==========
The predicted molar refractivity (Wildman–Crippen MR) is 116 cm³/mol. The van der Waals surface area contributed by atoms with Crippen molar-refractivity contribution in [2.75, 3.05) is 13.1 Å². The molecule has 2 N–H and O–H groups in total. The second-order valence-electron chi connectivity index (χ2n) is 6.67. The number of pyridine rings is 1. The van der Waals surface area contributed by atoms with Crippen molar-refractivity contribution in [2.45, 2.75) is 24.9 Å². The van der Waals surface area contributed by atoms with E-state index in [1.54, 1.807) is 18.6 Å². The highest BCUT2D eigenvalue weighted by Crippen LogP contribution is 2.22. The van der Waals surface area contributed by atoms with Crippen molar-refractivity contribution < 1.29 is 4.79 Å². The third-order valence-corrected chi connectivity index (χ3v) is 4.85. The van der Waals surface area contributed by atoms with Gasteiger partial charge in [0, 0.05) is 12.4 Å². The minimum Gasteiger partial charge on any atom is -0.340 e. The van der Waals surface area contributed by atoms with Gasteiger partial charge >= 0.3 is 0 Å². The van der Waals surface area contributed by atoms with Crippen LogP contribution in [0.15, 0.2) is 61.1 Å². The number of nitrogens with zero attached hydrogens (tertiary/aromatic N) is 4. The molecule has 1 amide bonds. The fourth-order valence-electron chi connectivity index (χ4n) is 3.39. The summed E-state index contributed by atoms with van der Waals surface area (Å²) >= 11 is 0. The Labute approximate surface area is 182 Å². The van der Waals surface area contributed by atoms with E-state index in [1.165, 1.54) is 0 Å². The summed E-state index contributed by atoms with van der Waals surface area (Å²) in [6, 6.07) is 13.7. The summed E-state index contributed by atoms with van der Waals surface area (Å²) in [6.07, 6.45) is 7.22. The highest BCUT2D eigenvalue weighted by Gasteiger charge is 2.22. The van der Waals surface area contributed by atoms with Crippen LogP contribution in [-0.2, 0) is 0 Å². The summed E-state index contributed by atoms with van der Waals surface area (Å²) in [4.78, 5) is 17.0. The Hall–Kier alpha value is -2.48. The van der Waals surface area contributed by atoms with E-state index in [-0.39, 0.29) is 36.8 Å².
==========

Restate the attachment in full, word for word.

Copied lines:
The predicted molar refractivity (Wildman–Crippen MR) is 116 cm³/mol. The van der Waals surface area contributed by atoms with Crippen molar-refractivity contribution in [2.75, 3.05) is 13.1 Å². The molecule has 2 N–H and O–H groups in total. The second-order valence-electron chi connectivity index (χ2n) is 6.67. The number of pyridine rings is 1. The van der Waals surface area contributed by atoms with Crippen molar-refractivity contribution in [2.45, 2.75) is 24.9 Å². The van der Waals surface area contributed by atoms with E-state index in [1.54, 1.807) is 18.6 Å². The highest BCUT2D eigenvalue weighted by Crippen LogP contribution is 2.22. The van der Waals surface area contributed by atoms with Crippen molar-refractivity contribution < 1.29 is 4.79 Å². The third-order valence-corrected chi connectivity index (χ3v) is 4.85. The van der Waals surface area contributed by atoms with Gasteiger partial charge in [0, 0.05) is 12.4 Å². The minimum Gasteiger partial charge on any atom is -0.340 e. The van der Waals surface area contributed by atoms with Gasteiger partial charge >= 0.3 is 0 Å². The van der Waals surface area contributed by atoms with Crippen LogP contribution in [0.15, 0.2) is 61.1 Å². The number of nitrogens with zero attached hydrogens (tertiary/aromatic N) is 4. The molecule has 1 amide bonds. The fourth-order valence-electron chi connectivity index (χ4n) is 3.39. The summed E-state index contributed by atoms with van der Waals surface area (Å²) >= 11 is 0. The Labute approximate surface area is 182 Å². The van der Waals surface area contributed by atoms with E-state index in [1.165, 1.54) is 0 Å². The summed E-state index contributed by atoms with van der Waals surface area (Å²) in [6, 6.07) is 13.7. The summed E-state index contributed by atoms with van der Waals surface area (Å²) in [6.07, 6.45) is 7.22. The highest BCUT2D eigenvalue weighted by Gasteiger charge is 2.22. The van der Waals surface area contributed by atoms with Crippen LogP contribution in [-0.2, 0) is 0 Å². The summed E-state index contributed by atoms with van der Waals surface area (Å²) in [4.78, 5) is 17.0. The Hall–Kier alpha value is -2.48. The van der Waals surface area contributed by atoms with E-state index in [-0.39, 0.29) is 36.8 Å².